He said that after doing the corresponding studies they determined that the fetus had a congenital malformation; then, the woman’s family asked for the termination of the pregnancy.

The doctors met in a medical meeting and, following the protocols, gave three options: the first, continue with the pregnancy; the second, to guide the family on the malformation of the fetus; and the third, obtain a legal approval that allows interrupting the pregnancy.

“However, the professionals of the institution claimed ‘conscientious objection’, that is, that no one can be forced to interrupt the life of a human being,” Menacho explained.

He said that days later, the family requested the discharge of the patient and saw it convenient to go to another hospital, where they did proceed with the termination of the pregnancy.

“We are waiting for our legal report, what steps have to be followed, with what charges we are to proceed. I cannot begin a process immediately without having a adequate evidence because I cannot judge anyone without having something concrete, “Menacho said.

Hospital denies legal abortion care

The Ombudsman’s Office calls for punitive action

Correo del Sur

Caution: machine assisted translation of “Hospital niega atención de aborto legal.” Correo del Sur, 15 Marzo 2019.

The Ombudsman’s Office asked the authorities of the Jaime Mendoza Hospital, the National Health Fund and the Ministry of Health to take civil, criminal and / or administrative action against those responsible for violating the rights of a pregnant woman who requested legal interruption of her pregnancy due to congenital malformation of the fetus, a right that was denied.

The case was made public yesterday by the Ombudsman, Nadia Cruz, who said that the decision of the citizen is supported by the Plurinational Constitutional Judgment No. 206/2014, but despite this, the hospital refused to perform the termination of pregnancy, so the woman had to resort to another center.

She explained that the rule permits legal interruption when “pregnancy endangers the health or life of women, there is the existence of lethal congenital malformations, or is the product of rape, rape and incest.” She asked for respect for the law and the human rights of women.

A right to be unconscious

Julian Savulescu, Janet Radcliffe-Richards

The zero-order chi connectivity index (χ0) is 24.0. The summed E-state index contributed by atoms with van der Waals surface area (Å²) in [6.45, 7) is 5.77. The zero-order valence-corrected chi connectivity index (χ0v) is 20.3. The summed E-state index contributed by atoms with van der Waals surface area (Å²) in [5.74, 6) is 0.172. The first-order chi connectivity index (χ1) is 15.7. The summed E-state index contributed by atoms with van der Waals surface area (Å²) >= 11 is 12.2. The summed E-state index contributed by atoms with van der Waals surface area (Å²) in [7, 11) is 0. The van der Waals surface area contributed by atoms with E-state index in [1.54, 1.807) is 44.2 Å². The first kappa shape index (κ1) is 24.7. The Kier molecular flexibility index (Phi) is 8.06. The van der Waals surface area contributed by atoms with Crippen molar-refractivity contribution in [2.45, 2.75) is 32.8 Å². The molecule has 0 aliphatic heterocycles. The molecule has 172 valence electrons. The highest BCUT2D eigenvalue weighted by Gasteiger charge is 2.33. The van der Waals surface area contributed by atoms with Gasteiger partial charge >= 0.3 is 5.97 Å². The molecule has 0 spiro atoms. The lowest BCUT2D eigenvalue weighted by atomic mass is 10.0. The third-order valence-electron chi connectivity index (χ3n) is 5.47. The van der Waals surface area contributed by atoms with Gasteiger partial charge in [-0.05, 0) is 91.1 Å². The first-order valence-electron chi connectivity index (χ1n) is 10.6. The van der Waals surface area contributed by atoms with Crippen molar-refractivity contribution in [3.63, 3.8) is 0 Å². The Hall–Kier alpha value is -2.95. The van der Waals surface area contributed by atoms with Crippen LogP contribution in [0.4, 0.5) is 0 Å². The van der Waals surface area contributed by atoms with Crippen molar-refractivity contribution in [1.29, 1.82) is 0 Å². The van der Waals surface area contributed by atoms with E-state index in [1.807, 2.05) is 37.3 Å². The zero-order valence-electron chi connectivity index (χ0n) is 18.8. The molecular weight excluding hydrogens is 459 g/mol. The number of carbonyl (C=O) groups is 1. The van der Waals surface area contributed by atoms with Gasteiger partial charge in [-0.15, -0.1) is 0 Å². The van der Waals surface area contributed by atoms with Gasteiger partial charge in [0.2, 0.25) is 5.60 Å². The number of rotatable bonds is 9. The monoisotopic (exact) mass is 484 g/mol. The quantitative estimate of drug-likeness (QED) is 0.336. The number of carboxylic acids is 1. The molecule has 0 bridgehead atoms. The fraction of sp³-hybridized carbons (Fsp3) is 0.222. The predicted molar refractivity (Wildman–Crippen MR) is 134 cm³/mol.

[Referring to Sinmyee et al] This seems to us to be an important, landmark paper. This is because the issues it addresses are important in their own right: how to ensure death without suffering in jurisdictions where assisted dying (including assisted suicide or euthanasia) is allowed, and also, because the technicalities are the same, in cases of capital punishment by lethal injection. Moreover, the paper shows the potential for the use of anaesthesia in contexts beyond surgery. Anaesthesia in its ordinary uses is intended to facilitate surgery designed to restore a patient to improved health and functioning. In assisted dying, however, there is no question of restoring health. The proposition is to use anaesthesia primarily to prevent suffering in a patient who is about to die and, in this sense, places anaesthesia on a new footing as a primary medical intervention, serving a purpose in its own right.


Savulescu J, Radcliffe-Richards J.  A right to be unconscious. Anaesthesia. 2019 May; 74(5): 557-559

Obstetrics and anaesthesia job pre-conditions dismay bishops

Requirement to carry out elective abortions part of National Maternity Hospital job spec

The Irish Times

Patsy McGarry

The Catholic bishops have expressed regret at pre-conditions for applicants in recent advertisements for medical posts at the National Maternity Hospital in Dublin.

One of the main preconditions for applicants for the posts in obstetrics and anaesthesia was a requirement to carry out elective abortions if appointed. . . [T]he bishops said “this precondition runs totally counter to a doctor’s constitutional and human right to freedom of conscience. . .” [Full text]

Holy See: freedom of religion – “litmus test”of other human rights

Vatican News

Robin Gomes

Archbishop Ivan Jurkovič, Holy See’s Permanent Observer to the Human Rights Council in Geneva on March 5 attended a meeting on freedom of religion of belief.

The Holy See is reiterating its advocacy of the universal and unbiased application of the fundamental right to freedom of religion or belief saying it is the “litmus test of all other human rights”. . .

. . . The Holy See diplomat observed that increasing calls to restrict the right of conscientious objection, indicate that some politicians and even some quarters of international agencies, forgetting their nature and mandate, are still uncomfortable with the right of freedom of conscience and belief. . . [Full text]

Womb transplants could be a “vital medical service” for transgender women

BioEdge

Michael Cook

A well-known British cosmetic surgeon says that transgender women (ie, natal males) should be entitled to womb transplants when the technique becomes safe and feasible. Children have already been born after womb transplants from live and deceased donors.

Dr. Christopher Inglefield, founder of the London Transgender Clinic and a specialist in “gender confirmation surgery”, told the Mirror (UK) that it would be possible to perform the procedure on a transgender woman. . . [Full text]